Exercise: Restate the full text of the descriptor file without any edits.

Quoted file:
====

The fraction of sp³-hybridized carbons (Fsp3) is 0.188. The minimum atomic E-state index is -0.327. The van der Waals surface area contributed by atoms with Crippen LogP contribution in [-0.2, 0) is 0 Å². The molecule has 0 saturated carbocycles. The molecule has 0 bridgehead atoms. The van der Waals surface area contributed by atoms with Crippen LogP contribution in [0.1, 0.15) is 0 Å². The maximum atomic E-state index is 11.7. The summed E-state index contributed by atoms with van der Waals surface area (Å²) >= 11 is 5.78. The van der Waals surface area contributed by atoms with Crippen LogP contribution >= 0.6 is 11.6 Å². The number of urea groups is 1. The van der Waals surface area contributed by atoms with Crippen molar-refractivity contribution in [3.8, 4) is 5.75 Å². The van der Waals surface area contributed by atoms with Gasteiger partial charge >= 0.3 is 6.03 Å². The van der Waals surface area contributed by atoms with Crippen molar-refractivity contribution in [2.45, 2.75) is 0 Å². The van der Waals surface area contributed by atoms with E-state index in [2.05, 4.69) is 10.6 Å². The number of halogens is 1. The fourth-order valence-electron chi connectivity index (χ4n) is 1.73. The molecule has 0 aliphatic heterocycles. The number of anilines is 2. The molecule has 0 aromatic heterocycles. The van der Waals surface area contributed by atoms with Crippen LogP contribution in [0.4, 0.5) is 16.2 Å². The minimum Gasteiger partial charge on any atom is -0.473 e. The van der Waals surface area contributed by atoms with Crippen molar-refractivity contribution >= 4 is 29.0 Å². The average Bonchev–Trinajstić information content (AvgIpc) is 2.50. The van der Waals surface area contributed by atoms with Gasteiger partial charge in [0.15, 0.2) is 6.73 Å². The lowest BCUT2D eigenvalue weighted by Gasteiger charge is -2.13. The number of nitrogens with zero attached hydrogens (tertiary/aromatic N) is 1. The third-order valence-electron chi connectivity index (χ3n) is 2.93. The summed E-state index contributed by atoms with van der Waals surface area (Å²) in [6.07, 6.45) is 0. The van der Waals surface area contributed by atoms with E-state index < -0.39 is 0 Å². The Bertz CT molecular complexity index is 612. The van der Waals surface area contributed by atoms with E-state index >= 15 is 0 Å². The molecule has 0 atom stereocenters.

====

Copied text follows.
The fraction of sp³-hybridized carbons (Fsp3) is 0.188. The minimum atomic E-state index is -0.327. The van der Waals surface area contributed by atoms with Crippen LogP contribution in [-0.2, 0) is 0 Å². The molecule has 0 saturated carbocycles. The molecule has 0 bridgehead atoms. The van der Waals surface area contributed by atoms with Crippen LogP contribution in [0.1, 0.15) is 0 Å². The maximum atomic E-state index is 11.7. The summed E-state index contributed by atoms with van der Waals surface area (Å²) >= 11 is 5.78. The van der Waals surface area contributed by atoms with Crippen LogP contribution >= 0.6 is 11.6 Å². The number of urea groups is 1. The van der Waals surface area contributed by atoms with Crippen molar-refractivity contribution in [3.8, 4) is 5.75 Å². The van der Waals surface area contributed by atoms with Gasteiger partial charge >= 0.3 is 6.03 Å². The van der Waals surface area contributed by atoms with Crippen molar-refractivity contribution in [2.45, 2.75) is 0 Å². The van der Waals surface area contributed by atoms with E-state index in [2.05, 4.69) is 10.6 Å². The number of halogens is 1. The fourth-order valence-electron chi connectivity index (χ4n) is 1.73. The molecule has 0 aliphatic heterocycles. The number of anilines is 2. The molecule has 0 aromatic heterocycles. The van der Waals surface area contributed by atoms with Crippen LogP contribution in [0.4, 0.5) is 16.2 Å². The minimum Gasteiger partial charge on any atom is -0.473 e. The van der Waals surface area contributed by atoms with Crippen molar-refractivity contribution >= 4 is 29.0 Å². The average Bonchev–Trinajstić information content (AvgIpc) is 2.50. The van der Waals surface area contributed by atoms with Gasteiger partial charge in [0.15, 0.2) is 6.73 Å². The lowest BCUT2D eigenvalue weighted by Gasteiger charge is -2.13. The number of nitrogens with zero attached hydrogens (tertiary/aromatic N) is 1. The third-order valence-electron chi connectivity index (χ3n) is 2.93. The summed E-state index contributed by atoms with van der Waals surface area (Å²) in [6.07, 6.45) is 0. The van der Waals surface area contributed by atoms with E-state index < -0.39 is 0 Å². The Bertz CT molecular complexity index is 612. The van der Waals surface area contributed by atoms with E-state index >= 15 is 0 Å². The molecule has 0 atom stereocenters.